Researchers working with the novel coronavirus that infected patients from three Middle Eastern countries found that the virus can infect cells from multiple species, according to a study released on Tuesday.
The relative to the SARS virus, called hCoV-EMC, infected at least nine people in Qatar, Saudi Arabia and Jordan. The virus is linked to two illness clusters, though the European Center for Disease Prevention and Control said that there is too little information to confirm or rule out human-to-human transmissibility, CIDRAP News reports.
The researchers found that the receptor the virus uses to infect human cells is different than the one used by the SARS virus and can infect cells from a range of animals. The hCoV-EMC virus may use a still-unknown receptor in human lungs that is easier to access than the angiotensin-converting enzyme two, a receptor deep in human lungs that SARS used to infect humans. If the novel virus uses a receptor that is easier to access, the virus could be more infectious than SARS.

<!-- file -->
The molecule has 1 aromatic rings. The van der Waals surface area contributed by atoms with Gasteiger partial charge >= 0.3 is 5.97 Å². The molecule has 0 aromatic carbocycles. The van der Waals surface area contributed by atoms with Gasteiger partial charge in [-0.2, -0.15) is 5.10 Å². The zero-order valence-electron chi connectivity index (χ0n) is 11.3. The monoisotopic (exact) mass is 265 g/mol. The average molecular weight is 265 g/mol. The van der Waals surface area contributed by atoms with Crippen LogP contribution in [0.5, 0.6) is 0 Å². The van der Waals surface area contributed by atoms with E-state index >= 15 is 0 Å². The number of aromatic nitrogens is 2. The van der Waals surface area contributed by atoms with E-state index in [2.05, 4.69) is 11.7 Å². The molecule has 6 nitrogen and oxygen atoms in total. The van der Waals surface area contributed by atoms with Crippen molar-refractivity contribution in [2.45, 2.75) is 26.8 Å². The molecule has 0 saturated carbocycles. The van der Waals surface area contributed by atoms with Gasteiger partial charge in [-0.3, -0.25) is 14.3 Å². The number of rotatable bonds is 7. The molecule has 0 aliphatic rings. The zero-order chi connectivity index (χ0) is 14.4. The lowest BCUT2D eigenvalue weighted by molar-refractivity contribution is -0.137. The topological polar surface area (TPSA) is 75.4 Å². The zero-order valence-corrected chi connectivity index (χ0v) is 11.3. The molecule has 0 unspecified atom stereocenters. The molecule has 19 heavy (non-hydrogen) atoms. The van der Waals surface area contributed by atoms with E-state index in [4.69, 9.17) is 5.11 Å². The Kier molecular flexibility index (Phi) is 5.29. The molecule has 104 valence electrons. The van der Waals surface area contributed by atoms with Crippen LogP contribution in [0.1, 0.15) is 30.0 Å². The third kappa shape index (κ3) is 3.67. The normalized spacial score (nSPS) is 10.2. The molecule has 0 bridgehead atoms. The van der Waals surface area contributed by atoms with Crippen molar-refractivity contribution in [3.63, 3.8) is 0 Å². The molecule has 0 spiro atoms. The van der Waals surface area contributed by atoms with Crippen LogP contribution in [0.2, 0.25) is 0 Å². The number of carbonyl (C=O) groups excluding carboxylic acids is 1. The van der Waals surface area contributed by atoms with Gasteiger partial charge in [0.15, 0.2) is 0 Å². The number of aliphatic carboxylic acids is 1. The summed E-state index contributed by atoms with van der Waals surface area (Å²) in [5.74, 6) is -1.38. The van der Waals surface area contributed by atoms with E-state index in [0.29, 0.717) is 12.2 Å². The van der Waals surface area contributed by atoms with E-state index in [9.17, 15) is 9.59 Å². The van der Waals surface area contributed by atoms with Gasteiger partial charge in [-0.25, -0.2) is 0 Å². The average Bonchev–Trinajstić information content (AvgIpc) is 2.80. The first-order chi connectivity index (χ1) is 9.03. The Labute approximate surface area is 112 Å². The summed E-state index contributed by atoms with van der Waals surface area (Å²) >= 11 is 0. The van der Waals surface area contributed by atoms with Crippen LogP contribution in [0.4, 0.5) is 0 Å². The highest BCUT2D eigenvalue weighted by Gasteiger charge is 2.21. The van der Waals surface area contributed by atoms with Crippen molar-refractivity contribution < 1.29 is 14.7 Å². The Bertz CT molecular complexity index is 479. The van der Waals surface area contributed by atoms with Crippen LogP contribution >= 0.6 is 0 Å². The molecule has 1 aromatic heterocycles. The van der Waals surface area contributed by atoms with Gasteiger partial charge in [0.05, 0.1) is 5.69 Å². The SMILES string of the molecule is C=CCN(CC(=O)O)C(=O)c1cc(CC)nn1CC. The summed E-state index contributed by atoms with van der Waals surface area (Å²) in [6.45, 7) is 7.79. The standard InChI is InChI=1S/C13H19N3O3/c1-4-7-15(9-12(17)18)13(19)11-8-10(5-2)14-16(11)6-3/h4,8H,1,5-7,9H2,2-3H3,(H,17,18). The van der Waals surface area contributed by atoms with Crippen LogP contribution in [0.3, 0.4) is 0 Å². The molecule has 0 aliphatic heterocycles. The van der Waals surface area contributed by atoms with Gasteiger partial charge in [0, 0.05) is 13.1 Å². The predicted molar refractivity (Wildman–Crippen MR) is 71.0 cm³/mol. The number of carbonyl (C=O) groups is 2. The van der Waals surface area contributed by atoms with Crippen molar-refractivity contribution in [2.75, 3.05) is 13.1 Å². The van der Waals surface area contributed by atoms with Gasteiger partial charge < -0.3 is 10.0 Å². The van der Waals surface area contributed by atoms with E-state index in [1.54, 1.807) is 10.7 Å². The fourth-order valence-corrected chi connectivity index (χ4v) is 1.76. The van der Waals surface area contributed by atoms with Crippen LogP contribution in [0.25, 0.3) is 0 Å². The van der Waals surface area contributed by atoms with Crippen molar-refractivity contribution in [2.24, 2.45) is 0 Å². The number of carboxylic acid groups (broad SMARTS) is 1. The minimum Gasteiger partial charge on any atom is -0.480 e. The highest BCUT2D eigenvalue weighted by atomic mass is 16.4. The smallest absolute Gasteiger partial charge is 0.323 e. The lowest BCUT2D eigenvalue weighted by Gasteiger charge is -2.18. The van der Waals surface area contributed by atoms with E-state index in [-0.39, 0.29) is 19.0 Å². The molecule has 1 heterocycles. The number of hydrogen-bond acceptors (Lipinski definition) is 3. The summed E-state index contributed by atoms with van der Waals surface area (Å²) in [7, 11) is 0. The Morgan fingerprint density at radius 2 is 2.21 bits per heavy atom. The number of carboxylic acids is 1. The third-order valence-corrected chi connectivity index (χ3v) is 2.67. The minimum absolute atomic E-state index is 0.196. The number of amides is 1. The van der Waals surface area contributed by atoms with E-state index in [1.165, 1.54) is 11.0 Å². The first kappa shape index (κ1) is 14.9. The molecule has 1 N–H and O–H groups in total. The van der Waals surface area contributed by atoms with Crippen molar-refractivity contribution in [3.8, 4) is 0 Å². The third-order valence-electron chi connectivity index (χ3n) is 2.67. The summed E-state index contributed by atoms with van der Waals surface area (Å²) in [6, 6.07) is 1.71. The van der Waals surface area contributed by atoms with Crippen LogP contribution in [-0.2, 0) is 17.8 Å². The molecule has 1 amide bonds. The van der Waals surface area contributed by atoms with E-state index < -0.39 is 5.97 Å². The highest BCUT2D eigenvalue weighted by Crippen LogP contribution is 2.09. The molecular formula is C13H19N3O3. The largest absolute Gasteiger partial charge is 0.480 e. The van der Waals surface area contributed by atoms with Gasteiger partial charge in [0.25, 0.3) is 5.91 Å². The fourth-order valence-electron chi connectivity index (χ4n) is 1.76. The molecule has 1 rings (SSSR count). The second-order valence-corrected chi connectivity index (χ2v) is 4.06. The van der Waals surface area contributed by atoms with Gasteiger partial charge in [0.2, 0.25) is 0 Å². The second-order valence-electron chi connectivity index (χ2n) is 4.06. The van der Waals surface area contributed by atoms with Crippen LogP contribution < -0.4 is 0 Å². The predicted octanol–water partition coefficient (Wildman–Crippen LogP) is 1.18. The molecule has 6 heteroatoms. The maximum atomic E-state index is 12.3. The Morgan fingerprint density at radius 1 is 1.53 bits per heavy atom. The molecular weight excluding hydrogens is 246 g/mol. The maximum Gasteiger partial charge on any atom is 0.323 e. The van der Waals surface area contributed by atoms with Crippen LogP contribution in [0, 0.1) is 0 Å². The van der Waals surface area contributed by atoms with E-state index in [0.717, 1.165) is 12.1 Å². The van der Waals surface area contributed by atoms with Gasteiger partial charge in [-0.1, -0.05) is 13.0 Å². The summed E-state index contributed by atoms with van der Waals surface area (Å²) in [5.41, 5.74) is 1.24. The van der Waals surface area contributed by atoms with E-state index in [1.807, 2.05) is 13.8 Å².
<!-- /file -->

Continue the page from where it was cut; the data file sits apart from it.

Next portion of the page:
The study also determined that while SARS changed when it moved from species to species, rendering it unable to infect the previous species, hCoV-EMC can infect cells from multiple species. The virus was able to enter cells from four major bat families, primates and pigs.
“It’s completely unusual for any coronavirus to be able to do that—to go back to its original reservoir,” Christian Drosten, the lead author of the study, said, according to CIDRAP News.
The animals could all share a common receptor, such as one present on mucosal surfaces. As a result, the virus may be able to pass back and forth between humans and animals and be difficult or impossible to eliminate.
Kathryn Holmes, a professor emerita with the University of Colorado School of Medicine’s Department of Microbiology, said that the discovery that the virus grows well in multiple species without adaptation is important, but it does not necessarily predict that each of the species will be sickened by the coronavirus, CIDRAP News reports.